You report that self-described “born-again Christians” have a higher rate of divorce than nonbelievers. Why do you think this is?

One reason is that these statistics don’t include people who have lived together but not gotten married (and thus don’t get a divorce when they break up). Some guy may have had five failed live-in relationships, yet be able to answer honestly that he has never experienced divorce.

But secondly, I’ve found that many Christians have even more expectations than non-Christians over what they expect to get out of their marriage, thus creating a very fertile breeding ground for disappointment. Over the years, a sort of mythical “ideal evangelical husband” profile has become accepted as the norm, which very few men can live up to. It all comes down to what you hope to “get” from your marriage: an opportunity to love, serve, learn, and grow in the grace of Jesus Christ, or to have your selfish fantasies fulfilled. If your desire is to grow in grace and in the understanding of who God is, marriage will never disappoint you, for marriage provides this opportunity like nothing else. If your desires are selfish, no marriage will ever fully satisfy you.

The apostle Paul said: “It is good for a man not to marry.” (1 Cor. 7:1) Was he implying that singlehood is better than marriage?

It’s very likely that Paul is here quoting a phrase offered by the Corinthians, which he responds to with the words, “But since there is so much immorality, each man should have his own wife, and each woman her own husband.” (1 Cor. 7:2) Regardless of what position one takes on this passage exegetically, most would agree on two truths: there is no question that God calls some to live as celibates, fully concentrating on service to God’s Kingdom, but (and this is the second truth) the vast majority of us are not called to perpetual singleness.

The important thing is not marriage or singleness, but rather faithfulness in whatever life situation we are in. Each station in life has its advantages as well as its challenges. I put it this way: if your goal is simply to serve Christ, by all means consider singleness, because marriage takes a lot of time. But if your goal is to become more like Christ, by all means consider marriage, which I jokingly refer to (with some seriousness) as a “sanctification machine.”

What are some of the spiritual benefits — and challenges — of marriage?

Marriage teaches us-as naturally selfish people-how to serve; it calls us to move toward another even when we don’t feel like it (an essential quality for any Christian minister, by the way); it teaches us how to forgive, respect others, and how difficulty can be the seedbed for spiritual growth. Marriage also exposes our sin and reveals our true character.

Why shouldn’t a person expect total fulfillment from his or her spouse?

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Our culture idolizes romantic relationships, which has spawned expectations that are virtually impossible to fulfill. As much as I love my wife, I can never be God to her, and she can’t be God to me; if I expect her to fill the “God-shaped hole” in my heart, she’ll fall short every time.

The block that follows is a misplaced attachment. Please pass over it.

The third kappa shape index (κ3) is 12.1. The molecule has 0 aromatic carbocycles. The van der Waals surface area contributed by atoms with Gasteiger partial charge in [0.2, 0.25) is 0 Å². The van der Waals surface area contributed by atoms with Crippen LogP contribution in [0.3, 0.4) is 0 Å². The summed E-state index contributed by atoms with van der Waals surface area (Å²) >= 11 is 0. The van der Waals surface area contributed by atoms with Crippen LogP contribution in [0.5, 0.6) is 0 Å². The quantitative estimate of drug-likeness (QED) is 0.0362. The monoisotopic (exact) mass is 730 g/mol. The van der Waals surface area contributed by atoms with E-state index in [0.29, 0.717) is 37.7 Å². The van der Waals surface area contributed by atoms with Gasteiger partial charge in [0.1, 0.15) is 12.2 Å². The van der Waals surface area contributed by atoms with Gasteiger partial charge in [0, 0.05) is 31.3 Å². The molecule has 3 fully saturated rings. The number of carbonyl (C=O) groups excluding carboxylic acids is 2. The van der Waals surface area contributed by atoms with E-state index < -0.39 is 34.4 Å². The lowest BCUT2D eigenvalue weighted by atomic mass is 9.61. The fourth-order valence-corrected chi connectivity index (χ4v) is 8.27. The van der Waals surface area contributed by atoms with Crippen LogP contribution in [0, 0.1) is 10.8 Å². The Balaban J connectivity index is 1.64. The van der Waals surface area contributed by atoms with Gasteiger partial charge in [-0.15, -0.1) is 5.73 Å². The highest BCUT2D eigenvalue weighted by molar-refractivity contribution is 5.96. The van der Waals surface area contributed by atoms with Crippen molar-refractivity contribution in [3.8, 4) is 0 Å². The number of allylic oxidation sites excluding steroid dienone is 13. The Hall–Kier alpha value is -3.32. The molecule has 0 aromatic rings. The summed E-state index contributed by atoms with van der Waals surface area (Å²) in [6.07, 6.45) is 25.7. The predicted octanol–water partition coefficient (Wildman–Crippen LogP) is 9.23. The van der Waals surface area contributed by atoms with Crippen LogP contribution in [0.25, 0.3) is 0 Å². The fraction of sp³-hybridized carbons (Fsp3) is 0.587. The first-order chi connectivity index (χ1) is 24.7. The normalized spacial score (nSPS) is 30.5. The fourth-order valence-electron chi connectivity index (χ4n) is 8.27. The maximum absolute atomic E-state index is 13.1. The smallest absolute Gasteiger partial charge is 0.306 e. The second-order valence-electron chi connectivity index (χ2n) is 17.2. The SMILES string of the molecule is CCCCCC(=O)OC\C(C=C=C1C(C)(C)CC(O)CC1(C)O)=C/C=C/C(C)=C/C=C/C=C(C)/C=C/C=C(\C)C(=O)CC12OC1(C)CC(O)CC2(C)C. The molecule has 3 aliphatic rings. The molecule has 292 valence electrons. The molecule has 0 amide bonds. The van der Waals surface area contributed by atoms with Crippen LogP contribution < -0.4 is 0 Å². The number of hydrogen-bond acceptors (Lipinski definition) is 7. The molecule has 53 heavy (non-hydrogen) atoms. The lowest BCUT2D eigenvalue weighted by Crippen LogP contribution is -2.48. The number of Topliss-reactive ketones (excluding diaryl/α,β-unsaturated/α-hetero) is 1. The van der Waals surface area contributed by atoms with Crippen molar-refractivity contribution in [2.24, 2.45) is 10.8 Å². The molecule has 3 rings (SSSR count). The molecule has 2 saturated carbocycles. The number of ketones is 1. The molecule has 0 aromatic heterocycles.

This goes back to a question that frames my book: What if God designed marriage to make us holy even more than to make us happy? It’s not that I believe holiness and happiness are mutually exclusive (in fact, I believe the opposite). But when I value marriage for how it reveals God to me in new ways, as well as for how it exposes my sin and teaches me to love and serve, I can appreciate it on newer and deeper levels. Ultimately, this will (ironically) make me even happier. Jesus framed it this way: “Seek first the Kingdom of God and His righteousness and all these things will be added to you as well.”

Of course God wants us to have meaningful and even fulfilling marriages. But to be happy, we have to keep our priorities in order, which, for a Christian, means to seek God’s Kingdom first; to grow in character second; and to enjoy life, third. Happiness is a by-product of a life well lived; it is never achieved as an end in itself.

What is the best advice a pastor can give to a couple seeking to marry?

First, I’d ask them why they are getting married and what they hope to get out of marriage. I have found that very few Christian couples have connected their faith with how it will affect their attitude toward marriage.

For instance, during one seminar I clearly laid out how Scripture presents marriage as a place to learn how to serve. Biblical marriage is the epitome of selflessness, calling us to offer ourselves, quite literally, as a martyr on someone else’s behalf (see Eph. 5, for starters). I then asked this group of committed Christians, “How many of you married for the first time with this mindset, that you were offering yourself as a servant?” Not a single hand was raised.

Marriage can increase our faith and develop our character, provided we cherish it for this reason. If we load it down with false expectations and selfish fantasies, our marriages will ultimately be bitter disappointments. We shouldn’t expect out of marriage any more-or less-than what God’s word prescribes.

Copyright © 2005 by Zondervan Church Source, used with permission.

Gary Thomas is a writer and the founder and director of the Center for Evangelical Spirituality, a ministry that integrates Scripture, church history, and Christian classics. His books include Sacred Marriage, Sacred Pathways, The Glorious Pursuit, and Seeking the Face of God. He has written for every major Christian magazine, with eighty-five published articles. He teaches a course on spiritual formation at Western Seminary and is one of the contributors to the Spiritual Formation Bible. He lives with his wife and children in Bellingham, WA.